Mrs. Lyman let Sam Seaborn into the apartment the next morning. "Hi, Sam, he's still asleep. Go on and wake him up while I get you boys some coffee."

"Thank you, Mary."

Sam entered Josh's bedroom to find Josh asleep with his hand resting on a very large ball of long grey fur.

"Hey, Josh time to get up, buddy. Rise and shine." Josh didn't stir, but a very large triangular face with golden eyes emerged from the ball of fur and yawned. The cat got up, leisurely stretched, then jumped off the bed to go in search of breakfast. Sam nudged Josh's shoulder, "Josh."

"Hmmmm.... I'm awake, I'm awake," he muttered.

"Come on, Josh, I have to go to work. You want a shower or not?"

"Sam, I forgot you were coming over. Really, I can manage," Josh said.

"No, you really can't. I'm just going to make sure you get in and out okay. I'm not going to scrub your back or anything." Josh glowered in response.

"Here you go, dears. I know Josh is grumpy without his morning coffee," Mrs. Lyman said handing them each a mug of steaming coffee. "I'll just get breakfast started. Will you stay Sam?"

"For a real breakfast? Absolutely."

As she departed Josh took a sip of the coffee and made a face, "Decaf."

"Really," Sam took a sip. "Mine tastes fine."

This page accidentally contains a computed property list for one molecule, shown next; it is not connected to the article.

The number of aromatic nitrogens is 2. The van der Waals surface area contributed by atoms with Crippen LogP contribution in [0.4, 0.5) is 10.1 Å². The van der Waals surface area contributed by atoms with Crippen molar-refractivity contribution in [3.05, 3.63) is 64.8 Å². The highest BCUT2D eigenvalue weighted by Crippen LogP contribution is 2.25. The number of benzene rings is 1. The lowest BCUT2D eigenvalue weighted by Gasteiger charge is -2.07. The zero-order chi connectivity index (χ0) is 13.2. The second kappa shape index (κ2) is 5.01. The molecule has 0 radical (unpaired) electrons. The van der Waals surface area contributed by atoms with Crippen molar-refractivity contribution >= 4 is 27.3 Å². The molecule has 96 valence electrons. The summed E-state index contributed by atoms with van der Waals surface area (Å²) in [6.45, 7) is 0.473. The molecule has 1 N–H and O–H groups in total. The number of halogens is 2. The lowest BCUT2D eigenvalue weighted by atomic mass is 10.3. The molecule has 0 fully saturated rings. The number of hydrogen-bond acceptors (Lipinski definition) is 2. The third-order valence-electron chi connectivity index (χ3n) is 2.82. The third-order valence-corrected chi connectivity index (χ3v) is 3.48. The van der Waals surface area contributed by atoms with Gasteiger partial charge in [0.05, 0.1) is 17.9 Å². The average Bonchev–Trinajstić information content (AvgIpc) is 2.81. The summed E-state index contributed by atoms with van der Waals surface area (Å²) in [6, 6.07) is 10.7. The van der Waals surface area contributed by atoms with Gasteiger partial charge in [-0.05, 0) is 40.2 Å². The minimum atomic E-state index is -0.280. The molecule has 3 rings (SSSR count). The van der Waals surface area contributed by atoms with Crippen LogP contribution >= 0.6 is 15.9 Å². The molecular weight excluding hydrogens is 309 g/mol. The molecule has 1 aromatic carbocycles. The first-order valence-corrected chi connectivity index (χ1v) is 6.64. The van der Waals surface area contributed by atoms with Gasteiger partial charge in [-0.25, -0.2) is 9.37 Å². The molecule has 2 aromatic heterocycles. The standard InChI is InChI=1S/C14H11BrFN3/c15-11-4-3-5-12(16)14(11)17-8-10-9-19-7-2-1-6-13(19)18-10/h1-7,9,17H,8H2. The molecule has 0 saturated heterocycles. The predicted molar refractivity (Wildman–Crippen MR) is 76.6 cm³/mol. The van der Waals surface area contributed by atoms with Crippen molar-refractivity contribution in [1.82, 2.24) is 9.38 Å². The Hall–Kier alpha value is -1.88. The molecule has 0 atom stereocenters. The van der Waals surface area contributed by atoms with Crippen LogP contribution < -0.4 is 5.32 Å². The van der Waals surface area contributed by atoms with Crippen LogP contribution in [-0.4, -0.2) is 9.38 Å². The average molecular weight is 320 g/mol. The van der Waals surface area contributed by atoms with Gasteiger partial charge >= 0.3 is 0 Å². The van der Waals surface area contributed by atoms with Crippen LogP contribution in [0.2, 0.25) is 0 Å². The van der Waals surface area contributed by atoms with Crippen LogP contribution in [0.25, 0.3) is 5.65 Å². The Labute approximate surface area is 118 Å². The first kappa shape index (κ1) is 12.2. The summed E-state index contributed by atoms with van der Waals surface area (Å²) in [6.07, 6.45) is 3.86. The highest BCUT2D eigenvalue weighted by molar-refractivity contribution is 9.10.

"Want to swap?"

"Not a chance. Donna, your mother, and probably CJ would skin me alive."

"Yeah, they probably would." Josh sighed.

Sam sat the mug down and helped Josh get out of the bed. "Did you know that Oscar was sleeping with you?"

"Yeah, sure. He always sleeps with me when he's here or I'm home," Josh replied as they made their way towards the bathroom.

"I thought you hated cats."

"Donna's been maligning me again, I take it?" Josh said with an exasperated sigh. "I love cats. I even like her roommates cats. I just yelled at the kitten that time."

"Why did you yell at the kitten? What kitten?"

It was after we lost the vote on 486. I got really drunk --I think someone slipped me a mickey, I only had two or three... or... maybe... four... beers... and I couldn't remember where I lived, so I went to Donna's. She let me sleep on the couch, but it was really hot that night and I'd taken my pants off. So there I was in my boxers stretched out on the sofa, and I started having this really, really good dream about-- well, never mind that part. Anyway, Donna's roommate had a kitten --more like a half-grown cat-- and when the cloth started to move," he motioned with his hand.

"It pounced," Sam finished.



"Yeah. Anyway... I yelled. And, obviously, I couldn't tell Donna why."

"Definitely not."

"I had to, you know...

"Take it like a man."


"Well, okay..." he cleared his throat and changed the subject, "Let me help you get that t-shirt off."

"You know, lifting my arms didn't hurt nearly as much when I was in the hospital."

"That's 'cause you were flying high on some heavy-duty drugs then, my friend."

* * * TBC


Note: Reference, Auschwitz Timeline. (Birkenau is also know as Auschwitz II) Dutch Jews in World War II information:

Recommended viewing: 'Soldier of Orange' and 'Escape from Sobibor' (which is the scene that Josh is dreaming about, but I decided he forgot because it's more obscure than Schindler's List.)

Chapter 2